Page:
The Russell Project is part of Southeastern’s Georgia-Alabama-South Carolina system,
    which reported total revenues and total expenses for Escal year 1996 of about $106
    million and $99 million, respectively. If the nonoperational components do eventually
    come on-line, as Southeastern officials believe, interest will have to be paid annually
    on the federal investment rather than being capitalized, as is now done. Paying this
    interest expense, which totaled almost $26 million in fiscal year 1996, would increase
    the system’s total expenses by about 25 percent. Because interest continues to be
    capitalized, each year that the components remain nonoperational, the outstanding
    principal and the associated annual interest payments required if the components

ENCLOSURE                                                                      ENCLOSURE
    come on-line continue to grow. Although revenues would also increase if the project
    becomes fully operational, it is unclear whether the Georgia-Alabama-South Carolina
    system would be able to absorb these additional costs. This is especially true given
    that the system’s power rates are approaching the rates of nonfederal utilities at a
    time when increasing competition in the electric utility industry is expected to drive
    down costs further, as we discussed in chapter 4 and appendix V of our report.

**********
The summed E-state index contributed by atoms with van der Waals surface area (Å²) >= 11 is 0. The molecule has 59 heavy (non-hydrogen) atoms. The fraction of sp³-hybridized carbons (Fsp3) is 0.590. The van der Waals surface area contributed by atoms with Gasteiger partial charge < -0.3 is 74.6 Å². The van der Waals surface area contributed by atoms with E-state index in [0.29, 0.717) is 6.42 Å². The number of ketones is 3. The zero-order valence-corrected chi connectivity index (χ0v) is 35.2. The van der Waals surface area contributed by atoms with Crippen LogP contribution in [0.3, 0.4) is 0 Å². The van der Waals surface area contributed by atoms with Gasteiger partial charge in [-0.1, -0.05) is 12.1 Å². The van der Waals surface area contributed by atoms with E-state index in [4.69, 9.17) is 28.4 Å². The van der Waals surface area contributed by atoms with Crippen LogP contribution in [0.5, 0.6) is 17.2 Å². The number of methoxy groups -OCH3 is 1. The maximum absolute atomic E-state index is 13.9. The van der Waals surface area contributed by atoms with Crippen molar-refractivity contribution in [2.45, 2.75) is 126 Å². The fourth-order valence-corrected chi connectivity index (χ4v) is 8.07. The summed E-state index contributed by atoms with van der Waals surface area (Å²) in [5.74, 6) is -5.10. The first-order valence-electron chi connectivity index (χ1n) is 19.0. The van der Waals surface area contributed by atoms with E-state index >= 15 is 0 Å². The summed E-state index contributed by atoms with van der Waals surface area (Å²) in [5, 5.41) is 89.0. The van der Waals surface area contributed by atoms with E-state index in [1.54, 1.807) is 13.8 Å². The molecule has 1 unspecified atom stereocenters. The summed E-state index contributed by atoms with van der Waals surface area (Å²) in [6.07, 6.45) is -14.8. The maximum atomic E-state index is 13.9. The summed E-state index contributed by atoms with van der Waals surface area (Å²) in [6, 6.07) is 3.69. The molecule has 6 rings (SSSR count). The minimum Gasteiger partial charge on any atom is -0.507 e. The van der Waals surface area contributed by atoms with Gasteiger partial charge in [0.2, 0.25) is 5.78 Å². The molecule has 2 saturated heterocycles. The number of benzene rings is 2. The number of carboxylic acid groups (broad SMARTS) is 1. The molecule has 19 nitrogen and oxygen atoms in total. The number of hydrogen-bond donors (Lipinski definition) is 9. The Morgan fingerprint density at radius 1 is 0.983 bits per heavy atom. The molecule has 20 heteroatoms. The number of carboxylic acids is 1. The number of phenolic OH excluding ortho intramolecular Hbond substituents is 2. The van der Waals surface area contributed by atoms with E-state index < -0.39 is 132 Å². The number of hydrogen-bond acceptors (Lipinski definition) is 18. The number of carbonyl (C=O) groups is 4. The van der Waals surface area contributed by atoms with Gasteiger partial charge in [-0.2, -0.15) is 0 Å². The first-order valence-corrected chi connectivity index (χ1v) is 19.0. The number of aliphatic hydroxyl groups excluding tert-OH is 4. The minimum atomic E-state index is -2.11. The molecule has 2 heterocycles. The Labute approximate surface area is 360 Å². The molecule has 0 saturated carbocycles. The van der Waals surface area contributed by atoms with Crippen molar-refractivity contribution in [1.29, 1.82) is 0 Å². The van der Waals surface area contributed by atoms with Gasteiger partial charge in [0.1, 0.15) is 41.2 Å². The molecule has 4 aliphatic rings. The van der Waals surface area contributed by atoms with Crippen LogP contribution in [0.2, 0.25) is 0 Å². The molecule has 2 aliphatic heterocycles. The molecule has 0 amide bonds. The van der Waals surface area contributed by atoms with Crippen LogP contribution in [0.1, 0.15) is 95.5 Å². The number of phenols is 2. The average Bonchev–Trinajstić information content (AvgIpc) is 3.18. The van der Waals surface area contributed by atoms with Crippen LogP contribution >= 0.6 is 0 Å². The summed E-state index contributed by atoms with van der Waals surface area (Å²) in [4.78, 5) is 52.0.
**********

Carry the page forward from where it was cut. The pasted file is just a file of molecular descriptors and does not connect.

Regarding deferred payments at Western, our report does not suggest that these
    payments will never be recovered. On page 41 of our report, we stated that the
    balance of outstanding deferred payments at Western decreased from $250 million to
    $196 million during fiscal year 1996, and that Southeastern and Southwestern had
    repaid their deferred payments, with interest, prior to September 30, 1996. In addition,
    on page 42, we state that “Western plans to recover the majority of these costs
    [deferred payments] over time.” Our report correctly stated that as of September 30,
    1995, the deferred payments (operations and maintenance and interest) had not been
    fully recovered.

-   APPA stated that our report failed to explore the reasons that the Washoe Project has
    not been able to generate sufficient revenues to cover its expenses. APPA stated that
    if we had done so we would have ‘I. . . discovered that the situation arose as the result
    of anticompetitive activities of an investor-owned utility.”

    The purpose of our review was not to explore all of the reasons Western believes the
    Washoe Project is unlikely to recover the federal investment. However, on pages 35
    and 36 of our report, we did note that, according to Western, the Washoe project has
    not been able to recover the costs of producing power because the project: (1) has
    construction costs that are high in relation to other utilities, (2) has not been able to
    fmd customers to purchase the power at a rate that would recover the full cost of
    producing the power, (3) began producing power in the first year of a 7-year drought,
    and (4) prior to 1992, lacked the transmission service to wheel power to customers
    interested in buying the power. We also noted in our report that the primary re&on
    the Washoe Project has not been able to generate sufficient revenue to cover its costs
    is because its cost of producing power is significantly higher than other utilities. On
    page 36 of our report we noted that, in January 1996, Western projected that the
    Washoe Project would have to sell its power at 11 cents per kWh in order to recover
    its annual operating and maintenance expenses (less depreciation), interest charges,
    and debt repayments on the federal investment; however, in fiscal year 1995, the
    project was selling its power for about 2 cents per kWh. Western’s fiscal year 1995